The new U.S. Embassy opened in Jerusalem on Monday -- a move that earned much praise from Ambassador David Friedman.
Ahead of the opening, Friedman said the embassy move from Tel Aviv to Jerusalem, which President Trump has now recognized as Israel’s capital, “creates a platform and an opportunity to promote a peace process based on realities, not fantasies,” according to Haaretz, an Israeli newspaper.
“We’re sure it will create greater stability in the long run,” he said.
Read on for three things to know about the ambassador.
He was the first bilateral ambassador to be confirmed in the Trump administration
Nominated by Trump in January 2017, Friedman was sworn in as ambassador to Israel on March 29, 2017, according to his biography.
His confirmation made him the first of Trump’s foreign emissaries to make it through the process, according to his biography.
During his confirmation hearing, Friedman apologized for inflammatory language he used in the past, particularly when discussing people with varying viewpoints on Israel. He said he deserved the criticism he had gotten regarding comments, in particular, about former President Barack Obama, former Secretary of State Hillary Clinton and liberal Jewish advocacy groups.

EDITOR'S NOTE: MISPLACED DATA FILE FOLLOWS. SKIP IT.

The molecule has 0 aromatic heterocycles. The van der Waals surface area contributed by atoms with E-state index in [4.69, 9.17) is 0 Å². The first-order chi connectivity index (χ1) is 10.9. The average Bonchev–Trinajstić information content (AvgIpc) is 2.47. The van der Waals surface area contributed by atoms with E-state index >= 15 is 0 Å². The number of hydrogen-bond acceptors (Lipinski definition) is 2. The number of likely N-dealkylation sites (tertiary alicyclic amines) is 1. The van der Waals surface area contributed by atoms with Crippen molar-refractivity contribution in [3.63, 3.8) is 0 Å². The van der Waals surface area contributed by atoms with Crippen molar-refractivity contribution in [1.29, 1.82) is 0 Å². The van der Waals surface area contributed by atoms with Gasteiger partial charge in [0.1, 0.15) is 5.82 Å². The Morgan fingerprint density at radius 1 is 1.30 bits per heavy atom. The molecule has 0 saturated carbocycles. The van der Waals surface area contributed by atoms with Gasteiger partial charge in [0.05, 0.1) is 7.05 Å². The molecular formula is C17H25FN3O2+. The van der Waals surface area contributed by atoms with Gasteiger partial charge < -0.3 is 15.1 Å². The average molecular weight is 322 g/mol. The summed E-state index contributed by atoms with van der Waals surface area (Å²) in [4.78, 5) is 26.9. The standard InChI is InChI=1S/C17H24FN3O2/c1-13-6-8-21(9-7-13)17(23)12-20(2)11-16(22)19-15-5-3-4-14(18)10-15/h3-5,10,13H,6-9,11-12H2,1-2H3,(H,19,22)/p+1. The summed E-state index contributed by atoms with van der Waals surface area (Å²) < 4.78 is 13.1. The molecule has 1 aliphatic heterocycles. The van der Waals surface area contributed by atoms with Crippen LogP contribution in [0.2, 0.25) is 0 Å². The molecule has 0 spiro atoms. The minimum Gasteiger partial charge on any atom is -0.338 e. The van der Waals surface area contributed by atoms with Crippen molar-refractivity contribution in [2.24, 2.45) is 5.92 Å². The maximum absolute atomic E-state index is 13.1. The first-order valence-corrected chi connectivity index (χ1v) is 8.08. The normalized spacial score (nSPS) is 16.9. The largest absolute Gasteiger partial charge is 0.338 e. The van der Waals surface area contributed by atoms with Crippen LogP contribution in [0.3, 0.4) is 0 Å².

The Orthodox Jewish lawyer had called J Street, a liberal advocacy group, “worse than kapos,” referring to a Jewish prisoner who helped Nazis supervise other inmates in concentration camps.
Ahead of his confirmation, five former ambassadors to Israel -- including those who served under both Republican and Democratic presidents -- criticized the choice of Friedman for the post, saying he has “extreme, radical positions” and does not support a two-state solution.
Friedman represented Trump in bankruptcy cases
During the presidential campaign, Friedman advised Trump on Israel-related issues. Prior to that, he represented Trump in bankruptcy proceedings regarding his Atlantic City casinos, the Chicago Tribune reported.
When he nominated Friedman, Trump called the attorney a “longtime friend and trusted adviser.”
Friedman was a founding partner of New York-based law firm Benson, Torres & Friedman. His biography said he “frequently represented high-profile cases and has published articles and lectured on novel and complex areas of law.”
He received degrees from Columbia University and the New York University School of Law.
He said he would live in Jerusalem before Trump moved the embassy
Even before the U.S. Embassy officially moved from Tel Aviv to Jerusalem, Friedman planned to live and work from Jerusalem, according to Haaretz.
Zionist Organization of America President Morton Klein told the Israeli newspaper Friedman already had an apartment in Jerusalem.
Friedman and his wife have five children and seven grandchildren.
The Associated Press contributed to this report.